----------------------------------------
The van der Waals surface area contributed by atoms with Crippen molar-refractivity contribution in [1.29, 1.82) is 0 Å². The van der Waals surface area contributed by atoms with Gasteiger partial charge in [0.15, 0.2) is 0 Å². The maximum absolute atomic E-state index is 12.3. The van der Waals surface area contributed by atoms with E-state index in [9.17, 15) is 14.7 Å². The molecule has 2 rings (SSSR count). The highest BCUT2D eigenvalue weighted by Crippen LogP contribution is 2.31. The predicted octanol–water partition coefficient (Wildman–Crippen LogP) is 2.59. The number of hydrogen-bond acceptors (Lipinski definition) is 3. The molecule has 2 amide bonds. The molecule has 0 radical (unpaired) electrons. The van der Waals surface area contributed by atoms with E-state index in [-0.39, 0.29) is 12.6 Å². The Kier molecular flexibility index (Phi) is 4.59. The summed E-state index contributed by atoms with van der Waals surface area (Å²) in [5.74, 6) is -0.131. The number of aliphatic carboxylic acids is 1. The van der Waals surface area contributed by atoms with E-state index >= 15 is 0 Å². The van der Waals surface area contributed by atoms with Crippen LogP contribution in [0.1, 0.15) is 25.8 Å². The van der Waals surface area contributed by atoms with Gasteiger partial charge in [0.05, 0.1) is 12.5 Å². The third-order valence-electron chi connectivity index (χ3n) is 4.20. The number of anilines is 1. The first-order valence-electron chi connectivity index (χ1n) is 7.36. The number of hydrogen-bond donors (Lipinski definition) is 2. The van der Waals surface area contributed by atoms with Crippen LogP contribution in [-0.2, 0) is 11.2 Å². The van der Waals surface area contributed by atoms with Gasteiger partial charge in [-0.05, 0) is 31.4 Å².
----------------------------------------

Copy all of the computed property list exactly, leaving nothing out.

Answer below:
The van der Waals surface area contributed by atoms with Crippen molar-refractivity contribution in [1.29, 1.82) is 0 Å². The van der Waals surface area contributed by atoms with Gasteiger partial charge in [0.15, 0.2) is 0 Å². The maximum absolute atomic E-state index is 12.3. The van der Waals surface area contributed by atoms with E-state index in [9.17, 15) is 14.7 Å². The molecule has 2 rings (SSSR count). The highest BCUT2D eigenvalue weighted by Crippen LogP contribution is 2.31. The predicted octanol–water partition coefficient (Wildman–Crippen LogP) is 2.59. The number of hydrogen-bond acceptors (Lipinski definition) is 3. The molecule has 2 amide bonds. The molecule has 0 radical (unpaired) electrons. The van der Waals surface area contributed by atoms with E-state index in [-0.39, 0.29) is 12.6 Å². The Kier molecular flexibility index (Phi) is 4.59. The summed E-state index contributed by atoms with van der Waals surface area (Å²) in [5.74, 6) is -0.131. The number of aliphatic carboxylic acids is 1. The van der Waals surface area contributed by atoms with E-state index >= 15 is 0 Å². The van der Waals surface area contributed by atoms with Crippen LogP contribution in [0.1, 0.15) is 25.8 Å². The van der Waals surface area contributed by atoms with Gasteiger partial charge in [0.05, 0.1) is 12.5 Å². The third-order valence-electron chi connectivity index (χ3n) is 4.20. The number of anilines is 1. The first-order valence-electron chi connectivity index (χ1n) is 7.36. The number of hydrogen-bond donors (Lipinski definition) is 2. The van der Waals surface area contributed by atoms with Crippen LogP contribution in [-0.2, 0) is 11.2 Å². The van der Waals surface area contributed by atoms with Gasteiger partial charge in [-0.05, 0) is 31.4 Å².